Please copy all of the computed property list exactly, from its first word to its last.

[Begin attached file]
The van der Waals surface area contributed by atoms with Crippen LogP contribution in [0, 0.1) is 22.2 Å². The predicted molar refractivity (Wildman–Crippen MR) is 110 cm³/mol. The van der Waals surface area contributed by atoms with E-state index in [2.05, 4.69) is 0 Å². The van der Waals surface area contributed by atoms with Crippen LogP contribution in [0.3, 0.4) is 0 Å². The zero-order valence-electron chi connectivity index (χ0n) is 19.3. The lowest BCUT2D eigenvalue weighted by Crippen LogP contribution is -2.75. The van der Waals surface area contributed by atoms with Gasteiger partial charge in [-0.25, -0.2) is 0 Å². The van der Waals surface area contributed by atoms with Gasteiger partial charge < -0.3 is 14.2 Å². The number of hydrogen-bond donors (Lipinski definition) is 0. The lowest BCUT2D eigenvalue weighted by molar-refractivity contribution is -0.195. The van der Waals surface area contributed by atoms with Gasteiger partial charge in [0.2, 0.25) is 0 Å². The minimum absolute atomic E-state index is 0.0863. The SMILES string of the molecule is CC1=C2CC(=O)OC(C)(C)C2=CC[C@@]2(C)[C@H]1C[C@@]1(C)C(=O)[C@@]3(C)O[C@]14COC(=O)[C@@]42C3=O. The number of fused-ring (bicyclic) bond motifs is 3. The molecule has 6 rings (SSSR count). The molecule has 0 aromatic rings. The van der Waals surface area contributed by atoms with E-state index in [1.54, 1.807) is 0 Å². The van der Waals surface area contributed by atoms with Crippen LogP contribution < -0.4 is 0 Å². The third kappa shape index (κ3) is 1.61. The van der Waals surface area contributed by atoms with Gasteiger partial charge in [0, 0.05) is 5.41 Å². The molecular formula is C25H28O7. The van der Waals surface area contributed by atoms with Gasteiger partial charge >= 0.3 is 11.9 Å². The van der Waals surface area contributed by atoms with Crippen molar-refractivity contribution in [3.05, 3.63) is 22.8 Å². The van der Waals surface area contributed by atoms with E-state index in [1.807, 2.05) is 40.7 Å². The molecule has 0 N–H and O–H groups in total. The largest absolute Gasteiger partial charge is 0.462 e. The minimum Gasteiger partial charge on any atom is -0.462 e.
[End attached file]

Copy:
The van der Waals surface area contributed by atoms with Crippen LogP contribution in [0, 0.1) is 22.2 Å². The predicted molar refractivity (Wildman–Crippen MR) is 110 cm³/mol. The van der Waals surface area contributed by atoms with E-state index in [2.05, 4.69) is 0 Å². The van der Waals surface area contributed by atoms with Crippen LogP contribution in [0.3, 0.4) is 0 Å². The zero-order valence-electron chi connectivity index (χ0n) is 19.3. The lowest BCUT2D eigenvalue weighted by Crippen LogP contribution is -2.75. The van der Waals surface area contributed by atoms with Gasteiger partial charge in [-0.25, -0.2) is 0 Å². The van der Waals surface area contributed by atoms with Gasteiger partial charge < -0.3 is 14.2 Å². The number of hydrogen-bond donors (Lipinski definition) is 0. The lowest BCUT2D eigenvalue weighted by molar-refractivity contribution is -0.195. The van der Waals surface area contributed by atoms with Gasteiger partial charge in [0.2, 0.25) is 0 Å². The minimum absolute atomic E-state index is 0.0863. The SMILES string of the molecule is CC1=C2CC(=O)OC(C)(C)C2=CC[C@@]2(C)[C@H]1C[C@@]1(C)C(=O)[C@@]3(C)O[C@]14COC(=O)[C@@]42C3=O. The number of fused-ring (bicyclic) bond motifs is 3. The molecule has 6 rings (SSSR count). The molecule has 0 aromatic rings. The van der Waals surface area contributed by atoms with E-state index in [1.54, 1.807) is 0 Å². The van der Waals surface area contributed by atoms with Crippen LogP contribution < -0.4 is 0 Å². The third kappa shape index (κ3) is 1.61. The van der Waals surface area contributed by atoms with Gasteiger partial charge in [0, 0.05) is 5.41 Å². The molecular formula is C25H28O7. The van der Waals surface area contributed by atoms with Gasteiger partial charge >= 0.3 is 11.9 Å². The van der Waals surface area contributed by atoms with Crippen molar-refractivity contribution in [3.05, 3.63) is 22.8 Å². The van der Waals surface area contributed by atoms with E-state index in [1.807, 2.05) is 40.7 Å². The molecule has 0 N–H and O–H groups in total. The largest absolute Gasteiger partial charge is 0.462 e. The minimum Gasteiger partial charge on any atom is -0.462 e.